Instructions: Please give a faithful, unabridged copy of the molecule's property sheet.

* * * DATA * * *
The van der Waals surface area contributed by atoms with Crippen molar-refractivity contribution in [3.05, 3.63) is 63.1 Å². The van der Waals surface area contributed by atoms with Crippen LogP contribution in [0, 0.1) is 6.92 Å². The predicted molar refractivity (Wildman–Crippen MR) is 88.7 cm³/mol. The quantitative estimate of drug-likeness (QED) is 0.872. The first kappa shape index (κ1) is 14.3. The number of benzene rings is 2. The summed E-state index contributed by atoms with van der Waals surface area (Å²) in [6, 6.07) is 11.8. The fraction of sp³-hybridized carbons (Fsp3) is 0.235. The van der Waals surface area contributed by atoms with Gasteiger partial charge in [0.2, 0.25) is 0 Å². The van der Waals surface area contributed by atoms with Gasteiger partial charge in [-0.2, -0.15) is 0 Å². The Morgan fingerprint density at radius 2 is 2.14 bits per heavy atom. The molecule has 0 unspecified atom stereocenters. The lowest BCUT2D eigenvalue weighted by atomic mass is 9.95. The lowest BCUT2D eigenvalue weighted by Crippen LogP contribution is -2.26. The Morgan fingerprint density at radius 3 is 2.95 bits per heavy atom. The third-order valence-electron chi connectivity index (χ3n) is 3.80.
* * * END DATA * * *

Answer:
The van der Waals surface area contributed by atoms with Crippen molar-refractivity contribution in [3.05, 3.63) is 63.1 Å². The van der Waals surface area contributed by atoms with Crippen LogP contribution in [0, 0.1) is 6.92 Å². The predicted molar refractivity (Wildman–Crippen MR) is 88.7 cm³/mol. The quantitative estimate of drug-likeness (QED) is 0.872. The first kappa shape index (κ1) is 14.3. The number of benzene rings is 2. The summed E-state index contributed by atoms with van der Waals surface area (Å²) in [6, 6.07) is 11.8. The fraction of sp³-hybridized carbons (Fsp3) is 0.235. The van der Waals surface area contributed by atoms with Gasteiger partial charge in [0.2, 0.25) is 0 Å². The van der Waals surface area contributed by atoms with Gasteiger partial charge in [-0.2, -0.15) is 0 Å². The Morgan fingerprint density at radius 2 is 2.14 bits per heavy atom. The molecule has 0 unspecified atom stereocenters. The lowest BCUT2D eigenvalue weighted by atomic mass is 9.95. The lowest BCUT2D eigenvalue weighted by Crippen LogP contribution is -2.26. The Morgan fingerprint density at radius 3 is 2.95 bits per heavy atom. The third-order valence-electron chi connectivity index (χ3n) is 3.80.